The art of iron work is known as Gar-zo and blacksmithing in Bhutan began sometime in the late 14th century.
It is believed that it was introduced by a Tibetan saint known as Dupthob Thangtong Gyalpo. He is revered by the Bhutanese people as a master engineer for his skill in casting iron chains and erecting them as bridges over gorges. He is supposed to have built eight suspension bridges in Bhutan.
You can still see one of the bridges crossing over the Paro Chu, on the road from Paro to Thimphu, and linking the highway to the famous Tachog lhakhang. The remains of another bridge can be viewed at the National Museum in Paro.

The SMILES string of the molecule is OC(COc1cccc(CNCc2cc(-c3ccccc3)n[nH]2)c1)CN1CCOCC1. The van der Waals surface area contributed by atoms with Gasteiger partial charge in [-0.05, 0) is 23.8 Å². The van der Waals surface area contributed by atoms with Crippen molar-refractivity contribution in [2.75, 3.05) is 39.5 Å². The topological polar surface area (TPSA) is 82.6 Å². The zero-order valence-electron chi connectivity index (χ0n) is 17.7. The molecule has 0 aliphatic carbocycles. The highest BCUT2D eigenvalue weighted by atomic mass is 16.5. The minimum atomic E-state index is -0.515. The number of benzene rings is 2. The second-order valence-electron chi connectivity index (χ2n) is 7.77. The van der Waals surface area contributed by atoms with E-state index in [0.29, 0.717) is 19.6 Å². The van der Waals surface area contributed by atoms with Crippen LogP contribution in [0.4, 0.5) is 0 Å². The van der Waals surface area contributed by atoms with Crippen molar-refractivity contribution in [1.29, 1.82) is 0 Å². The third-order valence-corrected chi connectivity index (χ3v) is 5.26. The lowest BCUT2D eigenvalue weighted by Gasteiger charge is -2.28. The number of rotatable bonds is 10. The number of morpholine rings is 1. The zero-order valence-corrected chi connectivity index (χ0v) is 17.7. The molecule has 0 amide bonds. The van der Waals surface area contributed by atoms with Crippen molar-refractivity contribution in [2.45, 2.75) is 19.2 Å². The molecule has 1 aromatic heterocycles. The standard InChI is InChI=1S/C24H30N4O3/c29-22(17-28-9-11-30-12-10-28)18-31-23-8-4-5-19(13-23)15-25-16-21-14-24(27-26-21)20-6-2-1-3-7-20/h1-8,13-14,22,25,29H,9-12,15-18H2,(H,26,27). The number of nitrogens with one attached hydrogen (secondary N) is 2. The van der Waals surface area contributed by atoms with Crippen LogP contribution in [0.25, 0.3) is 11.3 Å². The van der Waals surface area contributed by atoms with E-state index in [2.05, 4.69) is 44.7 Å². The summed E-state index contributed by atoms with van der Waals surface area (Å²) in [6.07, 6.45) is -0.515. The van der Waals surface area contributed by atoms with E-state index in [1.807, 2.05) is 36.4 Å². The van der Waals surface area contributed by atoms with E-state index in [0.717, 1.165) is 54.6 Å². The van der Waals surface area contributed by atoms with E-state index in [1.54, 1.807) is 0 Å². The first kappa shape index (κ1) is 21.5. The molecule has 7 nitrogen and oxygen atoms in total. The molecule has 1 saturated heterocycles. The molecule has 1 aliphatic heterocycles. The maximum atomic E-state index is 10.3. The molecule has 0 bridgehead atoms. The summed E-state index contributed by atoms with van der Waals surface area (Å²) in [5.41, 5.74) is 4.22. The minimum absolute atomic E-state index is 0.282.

While blacksmithing is almost a dying art, you can still find the original Tibetan settlers in Trashigang practicing this skill.